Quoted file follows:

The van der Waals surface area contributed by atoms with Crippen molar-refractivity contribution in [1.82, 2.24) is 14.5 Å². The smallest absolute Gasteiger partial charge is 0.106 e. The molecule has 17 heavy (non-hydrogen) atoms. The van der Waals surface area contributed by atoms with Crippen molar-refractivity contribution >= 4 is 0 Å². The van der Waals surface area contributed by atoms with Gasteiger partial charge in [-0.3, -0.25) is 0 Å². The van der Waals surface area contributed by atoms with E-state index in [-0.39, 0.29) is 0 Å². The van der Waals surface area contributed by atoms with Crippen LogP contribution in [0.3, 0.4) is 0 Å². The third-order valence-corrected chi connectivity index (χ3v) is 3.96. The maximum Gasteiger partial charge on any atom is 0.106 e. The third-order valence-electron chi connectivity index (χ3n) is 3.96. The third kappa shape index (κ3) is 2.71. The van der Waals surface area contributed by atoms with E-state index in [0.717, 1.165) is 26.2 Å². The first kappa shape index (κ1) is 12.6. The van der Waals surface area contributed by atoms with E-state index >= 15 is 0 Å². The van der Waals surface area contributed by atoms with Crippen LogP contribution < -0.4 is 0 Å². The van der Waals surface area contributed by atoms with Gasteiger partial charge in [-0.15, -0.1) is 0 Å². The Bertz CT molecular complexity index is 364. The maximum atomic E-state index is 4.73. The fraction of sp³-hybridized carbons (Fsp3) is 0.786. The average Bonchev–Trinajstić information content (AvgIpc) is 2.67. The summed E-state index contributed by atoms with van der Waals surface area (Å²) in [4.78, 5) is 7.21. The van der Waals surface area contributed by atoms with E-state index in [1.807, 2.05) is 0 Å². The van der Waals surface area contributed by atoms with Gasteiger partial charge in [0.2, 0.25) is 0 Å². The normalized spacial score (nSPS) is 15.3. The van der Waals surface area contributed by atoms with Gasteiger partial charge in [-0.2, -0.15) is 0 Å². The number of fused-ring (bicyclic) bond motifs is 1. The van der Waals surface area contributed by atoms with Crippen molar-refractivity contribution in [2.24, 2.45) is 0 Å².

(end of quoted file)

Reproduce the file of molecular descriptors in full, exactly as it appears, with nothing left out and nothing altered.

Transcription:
The van der Waals surface area contributed by atoms with Crippen molar-refractivity contribution in [1.82, 2.24) is 14.5 Å². The smallest absolute Gasteiger partial charge is 0.106 e. The molecule has 17 heavy (non-hydrogen) atoms. The van der Waals surface area contributed by atoms with Crippen molar-refractivity contribution >= 4 is 0 Å². The van der Waals surface area contributed by atoms with Gasteiger partial charge in [-0.3, -0.25) is 0 Å². The van der Waals surface area contributed by atoms with E-state index in [-0.39, 0.29) is 0 Å². The van der Waals surface area contributed by atoms with Crippen LogP contribution in [0.3, 0.4) is 0 Å². The third-order valence-corrected chi connectivity index (χ3v) is 3.96. The maximum Gasteiger partial charge on any atom is 0.106 e. The third-order valence-electron chi connectivity index (χ3n) is 3.96. The third kappa shape index (κ3) is 2.71. The van der Waals surface area contributed by atoms with E-state index in [0.717, 1.165) is 26.2 Å². The first kappa shape index (κ1) is 12.6. The van der Waals surface area contributed by atoms with E-state index >= 15 is 0 Å². The van der Waals surface area contributed by atoms with Crippen LogP contribution < -0.4 is 0 Å². The van der Waals surface area contributed by atoms with Gasteiger partial charge in [-0.15, -0.1) is 0 Å². The Bertz CT molecular complexity index is 364. The maximum atomic E-state index is 4.73. The fraction of sp³-hybridized carbons (Fsp3) is 0.786. The average Bonchev–Trinajstić information content (AvgIpc) is 2.67. The summed E-state index contributed by atoms with van der Waals surface area (Å²) in [4.78, 5) is 7.21. The van der Waals surface area contributed by atoms with E-state index in [1.807, 2.05) is 0 Å². The van der Waals surface area contributed by atoms with Gasteiger partial charge in [0.2, 0.25) is 0 Å². The normalized spacial score (nSPS) is 15.3. The van der Waals surface area contributed by atoms with Gasteiger partial charge in [-0.2, -0.15) is 0 Å². The number of fused-ring (bicyclic) bond motifs is 1. The van der Waals surface area contributed by atoms with Crippen molar-refractivity contribution in [2.24, 2.45) is 0 Å².